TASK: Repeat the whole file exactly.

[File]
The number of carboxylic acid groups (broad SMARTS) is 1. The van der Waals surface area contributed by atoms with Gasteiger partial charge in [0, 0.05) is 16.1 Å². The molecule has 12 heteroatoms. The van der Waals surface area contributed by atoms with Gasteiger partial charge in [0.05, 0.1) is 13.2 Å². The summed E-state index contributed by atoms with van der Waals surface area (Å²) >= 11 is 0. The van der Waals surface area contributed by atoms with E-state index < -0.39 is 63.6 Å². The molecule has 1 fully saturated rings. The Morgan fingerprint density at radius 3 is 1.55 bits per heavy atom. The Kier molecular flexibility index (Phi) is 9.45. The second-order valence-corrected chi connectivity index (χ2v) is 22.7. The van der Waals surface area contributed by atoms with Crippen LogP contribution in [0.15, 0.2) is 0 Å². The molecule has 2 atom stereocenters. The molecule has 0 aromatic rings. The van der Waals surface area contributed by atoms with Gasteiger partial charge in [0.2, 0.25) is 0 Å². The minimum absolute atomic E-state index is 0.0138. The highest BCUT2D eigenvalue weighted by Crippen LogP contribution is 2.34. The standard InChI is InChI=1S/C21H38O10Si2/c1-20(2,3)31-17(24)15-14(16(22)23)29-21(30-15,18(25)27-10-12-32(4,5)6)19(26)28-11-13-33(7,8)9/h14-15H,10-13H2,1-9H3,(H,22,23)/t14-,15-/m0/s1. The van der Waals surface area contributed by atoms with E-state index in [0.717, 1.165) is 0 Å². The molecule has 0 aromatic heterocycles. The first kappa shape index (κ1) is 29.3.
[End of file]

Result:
The number of carboxylic acid groups (broad SMARTS) is 1. The van der Waals surface area contributed by atoms with Gasteiger partial charge in [0, 0.05) is 16.1 Å². The molecule has 12 heteroatoms. The van der Waals surface area contributed by atoms with Gasteiger partial charge in [0.05, 0.1) is 13.2 Å². The summed E-state index contributed by atoms with van der Waals surface area (Å²) >= 11 is 0. The van der Waals surface area contributed by atoms with E-state index < -0.39 is 63.6 Å². The molecule has 1 fully saturated rings. The Morgan fingerprint density at radius 3 is 1.55 bits per heavy atom. The Kier molecular flexibility index (Phi) is 9.45. The second-order valence-corrected chi connectivity index (χ2v) is 22.7. The van der Waals surface area contributed by atoms with Crippen LogP contribution in [0.15, 0.2) is 0 Å². The molecule has 2 atom stereocenters. The molecule has 0 aromatic rings. The van der Waals surface area contributed by atoms with Gasteiger partial charge in [0.2, 0.25) is 0 Å². The minimum absolute atomic E-state index is 0.0138. The highest BCUT2D eigenvalue weighted by Crippen LogP contribution is 2.34. The standard InChI is InChI=1S/C21H38O10Si2/c1-20(2,3)31-17(24)15-14(16(22)23)29-21(30-15,18(25)27-10-12-32(4,5)6)19(26)28-11-13-33(7,8)9/h14-15H,10-13H2,1-9H3,(H,22,23)/t14-,15-/m0/s1. The van der Waals surface area contributed by atoms with E-state index in [0.717, 1.165) is 0 Å². The molecule has 0 aromatic heterocycles. The first kappa shape index (κ1) is 29.3.